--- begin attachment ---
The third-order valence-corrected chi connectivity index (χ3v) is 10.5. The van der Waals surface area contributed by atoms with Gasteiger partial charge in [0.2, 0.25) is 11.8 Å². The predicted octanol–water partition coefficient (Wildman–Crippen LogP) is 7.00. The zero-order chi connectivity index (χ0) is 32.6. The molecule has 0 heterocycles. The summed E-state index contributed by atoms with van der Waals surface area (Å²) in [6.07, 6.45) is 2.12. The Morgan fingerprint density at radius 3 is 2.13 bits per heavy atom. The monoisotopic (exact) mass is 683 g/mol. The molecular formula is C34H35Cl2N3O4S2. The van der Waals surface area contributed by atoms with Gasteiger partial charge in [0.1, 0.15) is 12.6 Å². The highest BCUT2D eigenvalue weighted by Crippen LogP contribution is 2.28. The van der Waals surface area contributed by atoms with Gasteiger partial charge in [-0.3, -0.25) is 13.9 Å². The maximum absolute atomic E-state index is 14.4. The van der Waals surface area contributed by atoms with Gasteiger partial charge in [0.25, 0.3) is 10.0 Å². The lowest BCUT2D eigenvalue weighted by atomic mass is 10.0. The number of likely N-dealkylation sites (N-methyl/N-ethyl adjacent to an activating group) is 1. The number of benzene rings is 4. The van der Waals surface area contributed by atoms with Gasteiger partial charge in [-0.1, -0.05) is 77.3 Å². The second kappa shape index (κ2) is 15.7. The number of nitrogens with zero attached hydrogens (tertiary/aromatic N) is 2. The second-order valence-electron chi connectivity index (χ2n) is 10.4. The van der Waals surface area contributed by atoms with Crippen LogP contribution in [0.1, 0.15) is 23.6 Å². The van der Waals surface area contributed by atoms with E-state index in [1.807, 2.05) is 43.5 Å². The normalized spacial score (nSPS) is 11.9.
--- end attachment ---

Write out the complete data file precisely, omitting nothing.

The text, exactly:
The third-order valence-corrected chi connectivity index (χ3v) is 10.5. The van der Waals surface area contributed by atoms with Gasteiger partial charge in [0.2, 0.25) is 11.8 Å². The predicted octanol–water partition coefficient (Wildman–Crippen LogP) is 7.00. The zero-order chi connectivity index (χ0) is 32.6. The molecule has 0 heterocycles. The summed E-state index contributed by atoms with van der Waals surface area (Å²) in [6.07, 6.45) is 2.12. The Morgan fingerprint density at radius 3 is 2.13 bits per heavy atom. The monoisotopic (exact) mass is 683 g/mol. The molecular formula is C34H35Cl2N3O4S2. The van der Waals surface area contributed by atoms with Gasteiger partial charge in [0.1, 0.15) is 12.6 Å². The highest BCUT2D eigenvalue weighted by Crippen LogP contribution is 2.28. The van der Waals surface area contributed by atoms with Gasteiger partial charge in [-0.3, -0.25) is 13.9 Å². The maximum absolute atomic E-state index is 14.4. The van der Waals surface area contributed by atoms with Gasteiger partial charge in [0.25, 0.3) is 10.0 Å². The lowest BCUT2D eigenvalue weighted by atomic mass is 10.0. The number of likely N-dealkylation sites (N-methyl/N-ethyl adjacent to an activating group) is 1. The number of benzene rings is 4. The van der Waals surface area contributed by atoms with Gasteiger partial charge in [-0.1, -0.05) is 77.3 Å². The second kappa shape index (κ2) is 15.7. The number of nitrogens with zero attached hydrogens (tertiary/aromatic N) is 2. The second-order valence-electron chi connectivity index (χ2n) is 10.4. The van der Waals surface area contributed by atoms with Crippen LogP contribution in [0.1, 0.15) is 23.6 Å². The van der Waals surface area contributed by atoms with E-state index in [1.807, 2.05) is 43.5 Å². The normalized spacial score (nSPS) is 11.9.